LAFAYETTE, Ind. - Researchers at Purdue University
have built and demonstrated a prototype for a new
class of miniature devices to study synthetic cell
membranes in an effort to speed the discovery of new
drugs for a variety of diseases, including cancer.
The researchers created a chip
about one centimeter square that holds thousands of
tiny vessels sitting on top of a material that contains
numerous pores. This "nanoporous" material
makes it possible to carry out reactions inside the
The goal is to produce "laboratories-on-a-chip"
less than a half-inch square that might contain up
to a million test chambers, or "reactors,"
each capable of screening an individual drug, said
Gil Lee, the project's leader and an associate professor
of chemical engineering.
"What we are reporting
now is a proof of concept," said Lee, one of
three researchers who wrote a paper that details new
findings in the current issue (Feb. 15) of the journal
Langmuir. The two other researchers are Zhigang Wang,
a postdoctoral fellow at Purdue; and Richard Haasch,
a research scientist at the University of Illinois
The work is part of overall
research being carried out by an interdisciplinary
team of scientists and engineers who are members of
a Center for Membrane Protein Biotechnology. The center
was created at Purdue in 2003 through a grant from
the Indiana 21st Century Research and Technology Fund,
established by the state of Indiana to promote high-tech
research and to help commercialize innovations.
The vessels discussed in the
research paper are cylindrical cavities that are open
at the top and sealed at the bottom with a material
called alumina, which contains numerous pores measured
in nanometers, or billionths of a meter.
Researchers are working to
duplicate how cell membranes function on chips in
order to test the potential effectiveness of new drugs
to treat diseases. Membranes, which surround cells
and regulate the movement of molecules into and out
of the cells, contain a variety of proteins, some
of which are directly responsible for cancer's ability
to resist anti-tumor chemotherapy drugs. These proteins
act as tiny pumps that quickly remove chemotherapy
drugs from tumor cells, making the treatment less
effective. Cancer cells exposed to chemotherapy drugs
produce a disproportionately large number of the pumps,
causing the cells to become progressively more resistant
to anticancer drugs.
Engineers and scientists in
the Purdue center are trying to find drugs that deactivate
the pumps, which would make the chemotherapy drugs
more effective. The researchers are developing synthetic
cell membranes to mimic the real thing and then plan
to use those membranes to create chips containing
up to 1 million test chambers. Each chamber would
be covered with a membrane containing the proteins,
and the chambers could then be used to search for
drugs that deactivate the pumps, Lee said.
Such an advanced technology
could be used to quickly screen millions of untested
drug compounds that exist in large pharmaceutical
The chips could dramatically increase the number of
experiments that are possible with a small amount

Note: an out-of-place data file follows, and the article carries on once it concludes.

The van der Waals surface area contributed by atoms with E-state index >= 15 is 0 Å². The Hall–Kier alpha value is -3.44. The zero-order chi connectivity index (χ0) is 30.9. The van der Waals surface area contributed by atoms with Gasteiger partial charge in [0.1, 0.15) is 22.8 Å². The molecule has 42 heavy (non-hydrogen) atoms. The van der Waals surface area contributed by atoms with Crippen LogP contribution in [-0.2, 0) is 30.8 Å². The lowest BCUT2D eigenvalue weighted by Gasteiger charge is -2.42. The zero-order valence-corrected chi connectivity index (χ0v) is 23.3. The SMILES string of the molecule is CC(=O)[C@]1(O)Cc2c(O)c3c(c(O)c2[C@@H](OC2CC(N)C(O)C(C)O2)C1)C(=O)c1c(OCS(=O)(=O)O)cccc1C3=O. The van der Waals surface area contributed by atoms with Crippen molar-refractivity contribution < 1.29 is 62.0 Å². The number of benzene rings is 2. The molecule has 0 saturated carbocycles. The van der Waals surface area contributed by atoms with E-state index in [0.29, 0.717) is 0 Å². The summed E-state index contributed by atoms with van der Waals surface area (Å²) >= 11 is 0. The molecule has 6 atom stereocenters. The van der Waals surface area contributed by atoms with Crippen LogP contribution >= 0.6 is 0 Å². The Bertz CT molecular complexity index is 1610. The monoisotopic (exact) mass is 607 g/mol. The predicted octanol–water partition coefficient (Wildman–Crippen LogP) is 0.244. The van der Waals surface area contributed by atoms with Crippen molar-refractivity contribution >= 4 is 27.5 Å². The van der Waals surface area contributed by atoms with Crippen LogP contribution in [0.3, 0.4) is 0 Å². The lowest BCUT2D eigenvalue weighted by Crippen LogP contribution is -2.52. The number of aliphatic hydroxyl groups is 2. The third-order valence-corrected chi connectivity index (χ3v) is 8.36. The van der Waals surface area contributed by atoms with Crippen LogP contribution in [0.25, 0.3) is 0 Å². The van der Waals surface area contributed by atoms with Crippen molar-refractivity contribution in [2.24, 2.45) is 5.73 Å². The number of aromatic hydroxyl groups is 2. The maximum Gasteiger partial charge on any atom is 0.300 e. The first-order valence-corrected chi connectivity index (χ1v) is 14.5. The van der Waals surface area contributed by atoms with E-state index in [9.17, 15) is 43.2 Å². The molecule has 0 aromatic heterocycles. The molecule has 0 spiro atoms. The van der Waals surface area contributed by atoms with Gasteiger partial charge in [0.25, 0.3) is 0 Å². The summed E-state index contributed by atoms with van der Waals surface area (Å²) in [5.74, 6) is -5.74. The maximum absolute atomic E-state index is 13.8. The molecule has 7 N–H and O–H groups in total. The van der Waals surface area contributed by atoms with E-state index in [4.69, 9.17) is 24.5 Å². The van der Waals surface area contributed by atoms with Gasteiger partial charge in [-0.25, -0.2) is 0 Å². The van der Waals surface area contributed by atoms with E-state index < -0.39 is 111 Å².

"It's been very hard to
study these proteins because they are difficult to
produce in large quantities," Lee said. "The
devices we have created offer the promise of making
chips capable of running thousands of reactions with
the same amount of protein now needed to run only
about 10 reactions."
Findings being reported in
the paper detail how researchers created the device
with the same "microfabrication" techniques
used to make computer chips. The reactors range in
diameter from about 400 to 60 microns, or millionths
of a meter. Human hairs are about 100 microns wide.
"You can think of it as
a micro-petri dish for studying biochemical reactions,"
The alumina contains pores
smaller than 100 nanometers, and the total volume
of the reactors varies from 1-10 nanoliters.
"What's unique about this
device is that the surface has nanometer-scale pores
in it," Lee said. "The concept is fairly
simple - there is an inorganic porous membrane - in
this case alumina, which separates the reaction chamber
from a solution. The pores in this membrane are nanometer
in scale, so they do not allow proteins to readily
pass through the membrane but will allow smaller molecules
"This allows us to do
separation right in the reactor, which means we can
do reactions that could not be done before in such
a small device.
We can study membrane proteins in a fundamentally
new way, which is very important because many future
drugs to treat diseases will likely work by controlling
proteins in cell membranes."
Researchers tested the devices
with an enzyme that produces a blue color when combined
with a liquid that contains molecules small enough
to easily pass through the pores. The enzyme, which
is a protein, was placed inside the vessels - on the
inner surface of the alumina membranes - and the liquid
was placed outside each vessel so that it covered
the opposite side of the membranes. When the liquid
diffused through the membrane's pores, it mixed with
the enzyme, causing a reaction and turning blue in
the process, which demonstrated that the device works.
The Center for Membrane Protein
Biotechnology combines a diverse range of researchers,
from engineers to chemists, and pharmaceutical scientists
to physicists. The research is supported by the Bindley
Bioscience Center, which is part of Discovery Park,
Purdue's hub for interdisciplinary research.
Writer: Emil Venere, (765)
Source: Gil Lee, (765) 494-0492, email@example.com
Related Web sites:
Gil Lee: http://atom.ecn.purdue.edu/~gl/home
Indiana 21st Century Research
and Technology Fund:
Journal Langmuir: http://pubs.acs.org/journals/langd5/index.html